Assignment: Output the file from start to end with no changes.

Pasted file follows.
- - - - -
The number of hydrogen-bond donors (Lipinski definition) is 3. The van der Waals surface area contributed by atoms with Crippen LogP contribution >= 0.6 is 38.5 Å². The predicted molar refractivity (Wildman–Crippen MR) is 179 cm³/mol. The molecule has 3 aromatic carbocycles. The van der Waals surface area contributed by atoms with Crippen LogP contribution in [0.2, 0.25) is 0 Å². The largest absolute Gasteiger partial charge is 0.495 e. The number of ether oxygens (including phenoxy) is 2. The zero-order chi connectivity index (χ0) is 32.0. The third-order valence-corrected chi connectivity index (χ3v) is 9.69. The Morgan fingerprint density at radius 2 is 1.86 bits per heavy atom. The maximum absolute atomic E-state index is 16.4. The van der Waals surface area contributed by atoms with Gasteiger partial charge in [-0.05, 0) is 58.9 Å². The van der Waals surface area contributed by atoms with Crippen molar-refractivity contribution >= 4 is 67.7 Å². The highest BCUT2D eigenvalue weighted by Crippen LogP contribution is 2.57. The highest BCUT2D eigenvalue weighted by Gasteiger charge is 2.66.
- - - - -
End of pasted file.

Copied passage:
The number of hydrogen-bond donors (Lipinski definition) is 3. The van der Waals surface area contributed by atoms with Crippen LogP contribution >= 0.6 is 38.5 Å². The predicted molar refractivity (Wildman–Crippen MR) is 179 cm³/mol. The molecule has 3 aromatic carbocycles. The van der Waals surface area contributed by atoms with Crippen LogP contribution in [0.2, 0.25) is 0 Å². The largest absolute Gasteiger partial charge is 0.495 e. The number of ether oxygens (including phenoxy) is 2. The zero-order chi connectivity index (χ0) is 32.0. The third-order valence-corrected chi connectivity index (χ3v) is 9.69. The Morgan fingerprint density at radius 2 is 1.86 bits per heavy atom. The maximum absolute atomic E-state index is 16.4. The van der Waals surface area contributed by atoms with Gasteiger partial charge in [-0.05, 0) is 58.9 Å². The van der Waals surface area contributed by atoms with Crippen molar-refractivity contribution >= 4 is 67.7 Å². The highest BCUT2D eigenvalue weighted by Crippen LogP contribution is 2.57. The highest BCUT2D eigenvalue weighted by Gasteiger charge is 2.66.